To be perfectly honest, I joined my debate team so that my history teacher, who was a coach of the team, would like me better. Who in the right mind would spend their weekends at a high school arguing? My plan was to quit right after freshman year and leave the activity for good.
Before my escape, my partner and I qualified for the novice state tournament by placing 6th out of 8 teams at a local tournament. While we never had a winning record, there was something else about debate that was addicting. Maybe it was the distraction from school work, or the opportunity to hang out with my friends outside of the classroom. For whatever reason, I decided to cancel my plans of quitting and give debate another shot.
Returning to debate was probably the best decision I’ve made in high school. I arguably peaked sophomore year; winning a semis bid tournament, the state tournament, and qualifying to nationals are all accomplishments I have yet to repeat. My career has plateaued, stuck in a cycle of octos bid after octos bid. I’ve never believed anyone who told me “it's not about winning.” We all do this activity to win and succeed, and anybody who says otherwise probably loses a lot. But looking back at these last four years, from my 6th place certificate to where I am today, I’ve realized that there are so many other things this activity provides than just trophies.
The kids that claim to be in speech and debate for college (avoid these kids like the plague) never fully understand how this activity can change your life. Public speaking still gives me anxiety, but for someone who could barely order at a restaurant without stumbling over his words, the change in confidence is extraordinary. Now, walking into an outround in front of dozens of people is like a walk in the park.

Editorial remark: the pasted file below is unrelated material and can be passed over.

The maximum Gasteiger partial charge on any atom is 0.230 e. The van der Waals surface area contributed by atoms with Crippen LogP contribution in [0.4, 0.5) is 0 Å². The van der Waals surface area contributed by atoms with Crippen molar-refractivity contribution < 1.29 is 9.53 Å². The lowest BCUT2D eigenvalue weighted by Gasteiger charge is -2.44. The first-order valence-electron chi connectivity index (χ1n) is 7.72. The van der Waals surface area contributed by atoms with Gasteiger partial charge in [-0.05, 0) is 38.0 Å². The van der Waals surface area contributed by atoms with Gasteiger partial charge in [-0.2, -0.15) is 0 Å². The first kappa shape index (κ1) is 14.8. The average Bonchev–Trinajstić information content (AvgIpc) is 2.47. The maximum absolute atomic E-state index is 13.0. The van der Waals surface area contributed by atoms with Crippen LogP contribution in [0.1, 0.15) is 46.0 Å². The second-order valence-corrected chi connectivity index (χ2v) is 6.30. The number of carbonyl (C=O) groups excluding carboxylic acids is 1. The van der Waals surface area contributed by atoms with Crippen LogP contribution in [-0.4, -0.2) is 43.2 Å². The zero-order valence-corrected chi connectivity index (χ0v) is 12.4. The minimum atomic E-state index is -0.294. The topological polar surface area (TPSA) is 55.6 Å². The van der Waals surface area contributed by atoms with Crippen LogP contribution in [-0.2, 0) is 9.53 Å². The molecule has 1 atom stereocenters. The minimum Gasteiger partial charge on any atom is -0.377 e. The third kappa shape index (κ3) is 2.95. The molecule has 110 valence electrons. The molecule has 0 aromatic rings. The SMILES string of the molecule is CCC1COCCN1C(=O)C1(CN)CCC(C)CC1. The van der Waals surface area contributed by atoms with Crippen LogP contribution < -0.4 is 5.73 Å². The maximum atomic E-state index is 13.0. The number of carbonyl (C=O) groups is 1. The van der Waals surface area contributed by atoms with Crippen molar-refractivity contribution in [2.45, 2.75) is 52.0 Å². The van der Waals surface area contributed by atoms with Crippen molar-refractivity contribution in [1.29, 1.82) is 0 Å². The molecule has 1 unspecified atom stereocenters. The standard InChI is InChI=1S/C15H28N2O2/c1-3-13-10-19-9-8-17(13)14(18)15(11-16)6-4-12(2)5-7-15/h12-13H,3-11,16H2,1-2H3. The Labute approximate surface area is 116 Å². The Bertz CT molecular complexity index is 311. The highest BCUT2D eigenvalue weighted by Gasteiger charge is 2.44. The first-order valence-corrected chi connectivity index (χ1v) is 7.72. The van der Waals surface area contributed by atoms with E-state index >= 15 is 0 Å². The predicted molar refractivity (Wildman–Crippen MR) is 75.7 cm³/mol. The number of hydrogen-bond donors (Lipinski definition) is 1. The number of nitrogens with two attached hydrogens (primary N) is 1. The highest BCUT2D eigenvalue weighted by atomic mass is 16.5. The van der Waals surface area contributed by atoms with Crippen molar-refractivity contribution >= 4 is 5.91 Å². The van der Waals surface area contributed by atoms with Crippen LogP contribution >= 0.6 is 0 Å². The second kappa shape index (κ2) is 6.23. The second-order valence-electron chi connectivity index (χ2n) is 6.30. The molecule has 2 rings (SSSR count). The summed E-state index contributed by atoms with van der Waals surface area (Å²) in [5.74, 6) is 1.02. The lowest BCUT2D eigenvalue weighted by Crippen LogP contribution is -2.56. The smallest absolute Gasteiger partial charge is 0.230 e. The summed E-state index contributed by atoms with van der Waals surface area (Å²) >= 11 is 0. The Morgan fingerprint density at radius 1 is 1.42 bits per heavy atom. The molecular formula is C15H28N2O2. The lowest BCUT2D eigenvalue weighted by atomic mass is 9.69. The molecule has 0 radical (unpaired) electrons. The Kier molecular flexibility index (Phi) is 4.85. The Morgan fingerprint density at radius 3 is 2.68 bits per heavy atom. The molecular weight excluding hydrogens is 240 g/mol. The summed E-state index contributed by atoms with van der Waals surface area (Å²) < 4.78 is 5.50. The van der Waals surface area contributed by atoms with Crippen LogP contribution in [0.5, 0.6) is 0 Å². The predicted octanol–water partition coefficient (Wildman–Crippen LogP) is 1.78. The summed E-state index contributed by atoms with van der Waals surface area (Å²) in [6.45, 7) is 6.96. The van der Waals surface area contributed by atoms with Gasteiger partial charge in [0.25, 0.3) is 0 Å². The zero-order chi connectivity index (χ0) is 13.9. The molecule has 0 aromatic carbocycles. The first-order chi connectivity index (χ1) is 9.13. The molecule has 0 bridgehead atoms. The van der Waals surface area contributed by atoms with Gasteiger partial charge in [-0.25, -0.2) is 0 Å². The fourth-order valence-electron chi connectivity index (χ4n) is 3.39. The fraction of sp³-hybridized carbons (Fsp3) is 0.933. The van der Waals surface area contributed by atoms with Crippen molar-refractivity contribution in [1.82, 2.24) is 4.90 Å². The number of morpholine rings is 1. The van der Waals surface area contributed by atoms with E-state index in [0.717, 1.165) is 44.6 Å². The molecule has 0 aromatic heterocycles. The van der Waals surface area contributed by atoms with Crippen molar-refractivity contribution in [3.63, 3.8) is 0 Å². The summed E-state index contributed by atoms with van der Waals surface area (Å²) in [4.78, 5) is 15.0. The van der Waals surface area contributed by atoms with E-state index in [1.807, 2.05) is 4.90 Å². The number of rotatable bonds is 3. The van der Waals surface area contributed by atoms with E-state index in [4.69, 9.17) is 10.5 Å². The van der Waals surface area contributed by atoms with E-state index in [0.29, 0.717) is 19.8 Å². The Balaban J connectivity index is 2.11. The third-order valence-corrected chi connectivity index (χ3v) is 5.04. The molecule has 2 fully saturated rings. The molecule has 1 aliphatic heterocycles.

I’ve learned to think outside the box. Debate pushes me to find unique arguments, different ways to solve problems, and to be more creative. The hours I’ve poured into research and case writing greatly outnumber any class I’ve ever been in. I owe my above-average research skills to debate, which have helped me both in and out of the classroom.
Most importantly, the speech and debate community has given me friends that I would’ve never met otherwise. The group of people that choose to be a part of the forensics circle are supportive, caring, and brilliant. Almost every time I’ve needed a flow or a card, one of my friends is there to help. It shows that this activity is not all about winning, but also involves sportsmanship and camaraderie. Many of my best highschool memories are from traveling and being with my team at tournaments.
I want to stop answering the question “what even is speech and debate?” Everyone should have the opportunity to participate in speech and debate, and enjoy the same experiences as I have. I have complete confidence that teachspeech will accomplish this goal. I’m going to cherish every moment of my last few months in my favorite activity.